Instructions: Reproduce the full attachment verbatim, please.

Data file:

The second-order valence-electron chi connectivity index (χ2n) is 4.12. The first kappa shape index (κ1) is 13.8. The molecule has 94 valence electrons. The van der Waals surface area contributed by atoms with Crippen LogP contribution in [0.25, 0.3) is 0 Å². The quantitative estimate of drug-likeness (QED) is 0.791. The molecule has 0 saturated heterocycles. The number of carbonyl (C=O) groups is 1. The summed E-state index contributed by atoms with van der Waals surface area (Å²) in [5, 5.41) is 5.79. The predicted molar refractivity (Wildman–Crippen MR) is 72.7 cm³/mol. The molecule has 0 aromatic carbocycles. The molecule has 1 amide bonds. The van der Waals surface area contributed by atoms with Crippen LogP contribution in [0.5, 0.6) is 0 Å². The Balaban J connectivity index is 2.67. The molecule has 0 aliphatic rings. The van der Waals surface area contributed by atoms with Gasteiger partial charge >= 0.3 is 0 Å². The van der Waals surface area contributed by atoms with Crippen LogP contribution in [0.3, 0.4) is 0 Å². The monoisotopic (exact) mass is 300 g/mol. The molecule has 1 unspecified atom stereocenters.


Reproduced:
The second-order valence-electron chi connectivity index (χ2n) is 4.12. The first kappa shape index (κ1) is 13.8. The molecule has 94 valence electrons. The van der Waals surface area contributed by atoms with Crippen LogP contribution in [0.25, 0.3) is 0 Å². The quantitative estimate of drug-likeness (QED) is 0.791. The molecule has 0 saturated heterocycles. The number of carbonyl (C=O) groups is 1. The summed E-state index contributed by atoms with van der Waals surface area (Å²) in [5, 5.41) is 5.79. The predicted molar refractivity (Wildman–Crippen MR) is 72.7 cm³/mol. The molecule has 0 aromatic carbocycles. The molecule has 1 amide bonds. The van der Waals surface area contributed by atoms with Crippen LogP contribution in [0.5, 0.6) is 0 Å². The Balaban J connectivity index is 2.67. The molecule has 0 aliphatic rings. The van der Waals surface area contributed by atoms with Gasteiger partial charge >= 0.3 is 0 Å². The van der Waals surface area contributed by atoms with Crippen LogP contribution in [0.3, 0.4) is 0 Å². The monoisotopic (exact) mass is 300 g/mol. The molecule has 1 unspecified atom stereocenters.